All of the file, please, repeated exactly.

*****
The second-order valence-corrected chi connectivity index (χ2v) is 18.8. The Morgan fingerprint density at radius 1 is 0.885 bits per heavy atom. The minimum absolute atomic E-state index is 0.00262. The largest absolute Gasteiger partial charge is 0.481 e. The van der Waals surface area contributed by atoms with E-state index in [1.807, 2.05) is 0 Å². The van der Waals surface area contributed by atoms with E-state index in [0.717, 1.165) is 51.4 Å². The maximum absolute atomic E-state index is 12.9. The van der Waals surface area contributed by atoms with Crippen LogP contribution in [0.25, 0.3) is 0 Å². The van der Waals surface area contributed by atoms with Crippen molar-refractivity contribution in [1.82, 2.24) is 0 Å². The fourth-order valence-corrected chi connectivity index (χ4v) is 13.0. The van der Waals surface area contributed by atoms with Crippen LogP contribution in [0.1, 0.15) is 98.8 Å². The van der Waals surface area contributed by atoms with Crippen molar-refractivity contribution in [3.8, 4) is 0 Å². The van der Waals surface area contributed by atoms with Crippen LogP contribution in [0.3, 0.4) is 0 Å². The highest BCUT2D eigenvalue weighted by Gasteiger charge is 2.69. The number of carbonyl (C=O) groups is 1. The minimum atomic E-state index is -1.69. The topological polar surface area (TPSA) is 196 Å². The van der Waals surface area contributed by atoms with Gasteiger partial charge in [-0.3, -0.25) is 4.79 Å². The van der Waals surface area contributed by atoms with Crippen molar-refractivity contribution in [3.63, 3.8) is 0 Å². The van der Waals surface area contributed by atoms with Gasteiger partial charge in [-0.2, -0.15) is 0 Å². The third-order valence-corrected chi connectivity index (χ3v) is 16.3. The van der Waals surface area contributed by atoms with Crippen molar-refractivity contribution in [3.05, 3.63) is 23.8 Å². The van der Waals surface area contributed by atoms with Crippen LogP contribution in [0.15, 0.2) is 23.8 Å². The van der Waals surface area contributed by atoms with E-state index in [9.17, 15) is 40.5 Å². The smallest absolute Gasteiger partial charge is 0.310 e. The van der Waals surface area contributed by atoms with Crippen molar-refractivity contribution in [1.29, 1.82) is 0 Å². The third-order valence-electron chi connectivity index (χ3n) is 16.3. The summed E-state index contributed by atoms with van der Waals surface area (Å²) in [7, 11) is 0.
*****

The second-order valence-corrected chi connectivity index (χ2v) is 18.8. The Morgan fingerprint density at radius 1 is 0.885 bits per heavy atom. The minimum absolute atomic E-state index is 0.00262. The largest absolute Gasteiger partial charge is 0.481 e. The van der Waals surface area contributed by atoms with E-state index in [1.807, 2.05) is 0 Å². The van der Waals surface area contributed by atoms with E-state index in [0.717, 1.165) is 51.4 Å². The maximum absolute atomic E-state index is 12.9. The van der Waals surface area contributed by atoms with Crippen LogP contribution in [0.25, 0.3) is 0 Å². The van der Waals surface area contributed by atoms with Crippen molar-refractivity contribution in [1.82, 2.24) is 0 Å². The fourth-order valence-corrected chi connectivity index (χ4v) is 13.0. The van der Waals surface area contributed by atoms with Crippen LogP contribution in [0.1, 0.15) is 98.8 Å². The van der Waals surface area contributed by atoms with Crippen molar-refractivity contribution in [3.8, 4) is 0 Å². The van der Waals surface area contributed by atoms with Crippen LogP contribution in [0.3, 0.4) is 0 Å². The highest BCUT2D eigenvalue weighted by Gasteiger charge is 2.69. The number of carbonyl (C=O) groups is 1. The minimum atomic E-state index is -1.69. The topological polar surface area (TPSA) is 196 Å². The van der Waals surface area contributed by atoms with Gasteiger partial charge in [-0.3, -0.25) is 4.79 Å². The van der Waals surface area contributed by atoms with Crippen molar-refractivity contribution in [3.63, 3.8) is 0 Å². The van der Waals surface area contributed by atoms with Gasteiger partial charge in [-0.2, -0.15) is 0 Å². The third-order valence-corrected chi connectivity index (χ3v) is 16.3. The van der Waals surface area contributed by atoms with Crippen molar-refractivity contribution in [3.05, 3.63) is 23.8 Å². The van der Waals surface area contributed by atoms with Crippen LogP contribution in [0.15, 0.2) is 23.8 Å². The van der Waals surface area contributed by atoms with E-state index in [9.17, 15) is 40.5 Å². The smallest absolute Gasteiger partial charge is 0.310 e. The van der Waals surface area contributed by atoms with Crippen molar-refractivity contribution in [1.29, 1.82) is 0 Å². The third-order valence-electron chi connectivity index (χ3n) is 16.3. The summed E-state index contributed by atoms with van der Waals surface area (Å²) in [7, 11) is 0.